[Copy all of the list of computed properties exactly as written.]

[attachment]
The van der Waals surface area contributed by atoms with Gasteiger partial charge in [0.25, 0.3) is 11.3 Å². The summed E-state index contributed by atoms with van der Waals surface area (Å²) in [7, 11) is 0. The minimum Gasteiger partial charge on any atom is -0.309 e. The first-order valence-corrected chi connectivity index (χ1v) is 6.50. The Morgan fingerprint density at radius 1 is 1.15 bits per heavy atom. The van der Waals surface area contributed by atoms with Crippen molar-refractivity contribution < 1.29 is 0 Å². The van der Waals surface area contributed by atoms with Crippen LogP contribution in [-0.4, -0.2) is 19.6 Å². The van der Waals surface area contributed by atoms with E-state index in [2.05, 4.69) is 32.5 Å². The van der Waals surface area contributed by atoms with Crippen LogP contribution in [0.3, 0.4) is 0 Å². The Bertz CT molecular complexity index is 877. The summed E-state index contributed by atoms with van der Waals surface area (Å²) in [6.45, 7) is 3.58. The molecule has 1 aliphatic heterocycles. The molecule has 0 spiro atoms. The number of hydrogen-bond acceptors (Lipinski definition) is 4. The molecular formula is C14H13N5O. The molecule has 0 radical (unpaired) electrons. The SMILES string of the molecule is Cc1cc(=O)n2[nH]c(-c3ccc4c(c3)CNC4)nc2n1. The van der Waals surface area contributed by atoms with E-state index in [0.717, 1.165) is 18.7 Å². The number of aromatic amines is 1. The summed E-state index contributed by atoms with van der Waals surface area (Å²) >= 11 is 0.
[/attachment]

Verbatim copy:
The van der Waals surface area contributed by atoms with Gasteiger partial charge in [0.25, 0.3) is 11.3 Å². The summed E-state index contributed by atoms with van der Waals surface area (Å²) in [7, 11) is 0. The minimum Gasteiger partial charge on any atom is -0.309 e. The first-order valence-corrected chi connectivity index (χ1v) is 6.50. The Morgan fingerprint density at radius 1 is 1.15 bits per heavy atom. The van der Waals surface area contributed by atoms with Crippen molar-refractivity contribution < 1.29 is 0 Å². The van der Waals surface area contributed by atoms with Crippen LogP contribution in [-0.4, -0.2) is 19.6 Å². The van der Waals surface area contributed by atoms with E-state index in [2.05, 4.69) is 32.5 Å². The van der Waals surface area contributed by atoms with Crippen LogP contribution in [0.3, 0.4) is 0 Å². The Bertz CT molecular complexity index is 877. The summed E-state index contributed by atoms with van der Waals surface area (Å²) in [6.45, 7) is 3.58. The molecule has 1 aliphatic heterocycles. The molecule has 0 spiro atoms. The number of hydrogen-bond acceptors (Lipinski definition) is 4. The molecular formula is C14H13N5O. The molecule has 0 radical (unpaired) electrons. The SMILES string of the molecule is Cc1cc(=O)n2[nH]c(-c3ccc4c(c3)CNC4)nc2n1. The van der Waals surface area contributed by atoms with E-state index in [0.717, 1.165) is 18.7 Å². The number of aromatic amines is 1. The summed E-state index contributed by atoms with van der Waals surface area (Å²) >= 11 is 0.